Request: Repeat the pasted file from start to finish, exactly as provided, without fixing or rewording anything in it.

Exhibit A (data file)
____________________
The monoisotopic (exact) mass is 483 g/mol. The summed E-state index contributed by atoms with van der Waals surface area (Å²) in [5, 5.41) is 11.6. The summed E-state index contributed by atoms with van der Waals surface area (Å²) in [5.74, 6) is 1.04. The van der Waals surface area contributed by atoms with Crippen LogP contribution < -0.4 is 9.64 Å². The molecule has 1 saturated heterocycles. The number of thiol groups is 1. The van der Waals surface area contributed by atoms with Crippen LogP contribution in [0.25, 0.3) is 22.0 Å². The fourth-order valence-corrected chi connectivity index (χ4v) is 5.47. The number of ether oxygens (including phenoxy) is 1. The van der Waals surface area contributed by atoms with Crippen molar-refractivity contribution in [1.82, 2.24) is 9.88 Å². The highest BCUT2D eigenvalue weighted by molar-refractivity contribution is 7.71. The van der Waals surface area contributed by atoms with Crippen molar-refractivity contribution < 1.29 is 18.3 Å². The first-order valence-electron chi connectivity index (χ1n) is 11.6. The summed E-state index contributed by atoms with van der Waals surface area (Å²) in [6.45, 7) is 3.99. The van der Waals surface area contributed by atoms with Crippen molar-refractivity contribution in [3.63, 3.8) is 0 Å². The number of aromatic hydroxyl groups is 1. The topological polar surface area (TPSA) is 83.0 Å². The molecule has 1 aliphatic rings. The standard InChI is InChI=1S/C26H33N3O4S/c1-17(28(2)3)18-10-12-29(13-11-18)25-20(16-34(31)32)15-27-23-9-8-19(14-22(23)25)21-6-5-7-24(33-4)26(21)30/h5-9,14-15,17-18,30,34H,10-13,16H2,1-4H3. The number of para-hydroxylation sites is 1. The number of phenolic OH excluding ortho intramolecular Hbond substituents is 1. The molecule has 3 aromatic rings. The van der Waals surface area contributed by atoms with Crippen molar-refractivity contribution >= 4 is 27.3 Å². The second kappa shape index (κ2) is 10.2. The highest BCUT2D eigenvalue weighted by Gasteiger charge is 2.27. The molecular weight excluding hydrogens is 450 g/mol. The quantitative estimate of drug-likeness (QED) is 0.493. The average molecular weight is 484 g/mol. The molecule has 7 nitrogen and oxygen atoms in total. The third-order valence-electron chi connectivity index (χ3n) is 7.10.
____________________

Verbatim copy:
The monoisotopic (exact) mass is 483 g/mol. The summed E-state index contributed by atoms with van der Waals surface area (Å²) in [5, 5.41) is 11.6. The summed E-state index contributed by atoms with van der Waals surface area (Å²) in [5.74, 6) is 1.04. The van der Waals surface area contributed by atoms with Crippen LogP contribution < -0.4 is 9.64 Å². The molecule has 1 saturated heterocycles. The number of thiol groups is 1. The van der Waals surface area contributed by atoms with Crippen LogP contribution in [0.25, 0.3) is 22.0 Å². The fourth-order valence-corrected chi connectivity index (χ4v) is 5.47. The number of ether oxygens (including phenoxy) is 1. The van der Waals surface area contributed by atoms with Crippen molar-refractivity contribution in [1.82, 2.24) is 9.88 Å². The highest BCUT2D eigenvalue weighted by molar-refractivity contribution is 7.71. The van der Waals surface area contributed by atoms with Crippen molar-refractivity contribution < 1.29 is 18.3 Å². The first-order valence-electron chi connectivity index (χ1n) is 11.6. The summed E-state index contributed by atoms with van der Waals surface area (Å²) in [6.45, 7) is 3.99. The van der Waals surface area contributed by atoms with Crippen molar-refractivity contribution in [3.63, 3.8) is 0 Å². The number of aromatic hydroxyl groups is 1. The topological polar surface area (TPSA) is 83.0 Å². The molecule has 1 aliphatic rings. The standard InChI is InChI=1S/C26H33N3O4S/c1-17(28(2)3)18-10-12-29(13-11-18)25-20(16-34(31)32)15-27-23-9-8-19(14-22(23)25)21-6-5-7-24(33-4)26(21)30/h5-9,14-15,17-18,30,34H,10-13,16H2,1-4H3. The number of para-hydroxylation sites is 1. The number of phenolic OH excluding ortho intramolecular Hbond substituents is 1. The molecule has 3 aromatic rings. The van der Waals surface area contributed by atoms with Crippen molar-refractivity contribution >= 4 is 27.3 Å². The second kappa shape index (κ2) is 10.2. The highest BCUT2D eigenvalue weighted by Gasteiger charge is 2.27. The molecular weight excluding hydrogens is 450 g/mol. The quantitative estimate of drug-likeness (QED) is 0.493. The average molecular weight is 484 g/mol. The molecule has 7 nitrogen and oxygen atoms in total. The third-order valence-electron chi connectivity index (χ3n) is 7.10.